Even at just shy of eighty minutes, The Visit doesn’t necessarily feel longer but Madsen struggles at points to fill out the narrative he does present. A documentary could call upon facts and research, but a fascinating look at the makings of the Voyager space probe aside, his picture is solidly in the realms of the conceptual. It may dress itself up as a simulation but in many respects it is a drama, a play of sorts only featuring naturalistic performances functioning as reactive conversation between people well respected in their field. Madsen at times can’t quite balance whether he wants to explore an element of narrative or rest on the mere pondering of the ‘big questions’ – why are we here? What is a human being? Almost all of the big theological & philosophical ideas are in play here, as are the practicalities. This too is where Madsen over eggs the pudding. He’s a slave to the slow motion tracking shot – at first it evokes a slightly otherworldly mood, a cold and calculated exploration of the unnatural, but it quickly becomes a crutch he relies on to deploy his imagery of unusual constructions, people going about their day to day, and the mobilising balance of a military deployed as a reaction to the alien’s visit. He seems afraid to let his camera breathe as naturally as the scientists on screen, ironically enough serving to further detach himself from the documentarian approach he primarily wants to ape. It’s a shame because his imagery, intersected with the static interactions with the people on screen, is often interesting.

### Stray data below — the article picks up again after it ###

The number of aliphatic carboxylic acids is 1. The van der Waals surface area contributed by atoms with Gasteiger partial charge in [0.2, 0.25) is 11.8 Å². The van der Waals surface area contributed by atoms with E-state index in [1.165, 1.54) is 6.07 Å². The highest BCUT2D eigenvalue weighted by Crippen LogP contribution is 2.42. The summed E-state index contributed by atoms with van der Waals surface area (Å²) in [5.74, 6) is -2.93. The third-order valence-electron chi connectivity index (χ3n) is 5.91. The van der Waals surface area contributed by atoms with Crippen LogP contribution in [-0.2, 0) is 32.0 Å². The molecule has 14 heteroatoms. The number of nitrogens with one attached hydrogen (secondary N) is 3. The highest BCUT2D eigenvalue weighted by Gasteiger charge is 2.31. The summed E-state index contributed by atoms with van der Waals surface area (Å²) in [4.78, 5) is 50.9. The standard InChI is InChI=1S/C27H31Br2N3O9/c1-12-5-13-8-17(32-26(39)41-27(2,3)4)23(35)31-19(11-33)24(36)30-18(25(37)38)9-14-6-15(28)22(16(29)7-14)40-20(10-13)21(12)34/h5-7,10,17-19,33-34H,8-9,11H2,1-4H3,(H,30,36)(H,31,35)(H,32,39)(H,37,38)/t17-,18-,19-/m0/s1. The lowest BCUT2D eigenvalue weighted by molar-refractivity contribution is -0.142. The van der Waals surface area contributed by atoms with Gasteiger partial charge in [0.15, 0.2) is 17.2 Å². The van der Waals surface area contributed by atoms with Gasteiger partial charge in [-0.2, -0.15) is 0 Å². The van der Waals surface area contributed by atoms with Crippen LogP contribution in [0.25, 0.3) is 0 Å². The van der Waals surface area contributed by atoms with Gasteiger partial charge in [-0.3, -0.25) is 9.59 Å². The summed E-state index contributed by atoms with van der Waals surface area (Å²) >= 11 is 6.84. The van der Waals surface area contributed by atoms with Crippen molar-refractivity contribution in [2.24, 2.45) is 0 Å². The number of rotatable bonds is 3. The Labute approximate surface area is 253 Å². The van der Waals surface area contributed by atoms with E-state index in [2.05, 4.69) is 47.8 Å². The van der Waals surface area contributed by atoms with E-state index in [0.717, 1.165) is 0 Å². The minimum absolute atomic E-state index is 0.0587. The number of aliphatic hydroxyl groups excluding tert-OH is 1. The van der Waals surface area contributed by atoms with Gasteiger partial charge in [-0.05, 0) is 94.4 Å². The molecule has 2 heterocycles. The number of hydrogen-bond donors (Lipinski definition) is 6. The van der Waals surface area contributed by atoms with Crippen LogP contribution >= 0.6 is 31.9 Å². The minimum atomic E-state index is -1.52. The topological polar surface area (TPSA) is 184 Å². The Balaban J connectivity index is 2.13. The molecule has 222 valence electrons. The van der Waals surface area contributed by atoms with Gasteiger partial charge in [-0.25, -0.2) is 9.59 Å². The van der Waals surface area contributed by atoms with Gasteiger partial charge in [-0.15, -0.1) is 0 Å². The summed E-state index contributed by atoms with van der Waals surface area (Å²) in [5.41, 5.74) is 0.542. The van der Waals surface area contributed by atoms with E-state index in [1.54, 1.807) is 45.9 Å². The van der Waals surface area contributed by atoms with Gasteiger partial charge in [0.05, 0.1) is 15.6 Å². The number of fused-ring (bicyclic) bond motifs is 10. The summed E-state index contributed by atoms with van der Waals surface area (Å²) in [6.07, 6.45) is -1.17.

If nothing that will revolutionise either the science fiction or documentary genres The Visit dips a toe in either way, Michael Madsen’s film is an intriguing look with an intriguing hook at a concept which has fascinated writers and filmmakers for the last half century – what would happen if aliens visited us? It’s quite rare to find a film which doesn’t approach the subject matter in bombastic or fantastic terms, moreover one that uses real life thinkers & scientists to consider the extreme possibilities & consequences that we’re not alone in the universe; amusingly at one point two of those on screen describe ‘fiction’, and report that more often than not such attempts to portray first contact end without a happy conclusion. If you’re looking for a film with such conclusions at all, you’ll be disappointed. If you’re looking for a flawed but fascinating, rational and illuminating exploration of the idea, this may be worth exploring yourself.

The Visit will be screened as a part of the festival on Monday 7th September at 18:45 at The Light, and Thursday 10th at 15:30 in the Arts Picturehouse. To find out more information and to book your tickets, visit the Cambridge Film Festival website.